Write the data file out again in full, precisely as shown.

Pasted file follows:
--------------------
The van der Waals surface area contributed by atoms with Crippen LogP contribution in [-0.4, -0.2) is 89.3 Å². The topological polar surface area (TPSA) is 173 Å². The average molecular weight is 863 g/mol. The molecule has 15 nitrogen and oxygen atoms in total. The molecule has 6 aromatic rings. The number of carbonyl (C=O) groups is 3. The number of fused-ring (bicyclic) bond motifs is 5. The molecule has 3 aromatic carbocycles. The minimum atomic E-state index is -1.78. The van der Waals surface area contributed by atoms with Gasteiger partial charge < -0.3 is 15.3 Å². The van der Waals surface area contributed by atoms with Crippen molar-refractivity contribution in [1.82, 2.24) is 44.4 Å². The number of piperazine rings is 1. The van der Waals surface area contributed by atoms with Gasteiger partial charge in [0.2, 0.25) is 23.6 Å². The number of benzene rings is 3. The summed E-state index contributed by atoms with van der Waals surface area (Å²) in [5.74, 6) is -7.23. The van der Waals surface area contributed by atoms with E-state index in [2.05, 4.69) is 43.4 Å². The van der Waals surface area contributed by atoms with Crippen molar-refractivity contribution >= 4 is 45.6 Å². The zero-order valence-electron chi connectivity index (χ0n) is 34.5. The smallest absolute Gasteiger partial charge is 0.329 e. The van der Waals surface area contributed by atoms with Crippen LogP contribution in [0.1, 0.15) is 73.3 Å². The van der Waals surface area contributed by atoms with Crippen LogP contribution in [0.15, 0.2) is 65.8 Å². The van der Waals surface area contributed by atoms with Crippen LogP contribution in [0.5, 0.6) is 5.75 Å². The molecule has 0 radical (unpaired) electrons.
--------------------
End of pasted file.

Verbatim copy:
The van der Waals surface area contributed by atoms with Crippen LogP contribution in [-0.4, -0.2) is 89.3 Å². The topological polar surface area (TPSA) is 173 Å². The average molecular weight is 863 g/mol. The molecule has 15 nitrogen and oxygen atoms in total. The molecule has 6 aromatic rings. The number of carbonyl (C=O) groups is 3. The number of fused-ring (bicyclic) bond motifs is 5. The molecule has 3 aromatic carbocycles. The minimum atomic E-state index is -1.78. The van der Waals surface area contributed by atoms with Gasteiger partial charge < -0.3 is 15.3 Å². The van der Waals surface area contributed by atoms with Crippen molar-refractivity contribution in [1.82, 2.24) is 44.4 Å². The number of piperazine rings is 1. The van der Waals surface area contributed by atoms with Gasteiger partial charge in [0.2, 0.25) is 23.6 Å². The number of benzene rings is 3. The summed E-state index contributed by atoms with van der Waals surface area (Å²) in [5.74, 6) is -7.23. The van der Waals surface area contributed by atoms with E-state index in [2.05, 4.69) is 43.4 Å². The van der Waals surface area contributed by atoms with Crippen molar-refractivity contribution >= 4 is 45.6 Å². The zero-order valence-electron chi connectivity index (χ0n) is 34.5. The smallest absolute Gasteiger partial charge is 0.329 e. The van der Waals surface area contributed by atoms with Crippen LogP contribution in [0.1, 0.15) is 73.3 Å². The van der Waals surface area contributed by atoms with Crippen LogP contribution in [0.15, 0.2) is 65.8 Å². The van der Waals surface area contributed by atoms with Crippen LogP contribution in [0.5, 0.6) is 5.75 Å². The molecule has 0 radical (unpaired) electrons.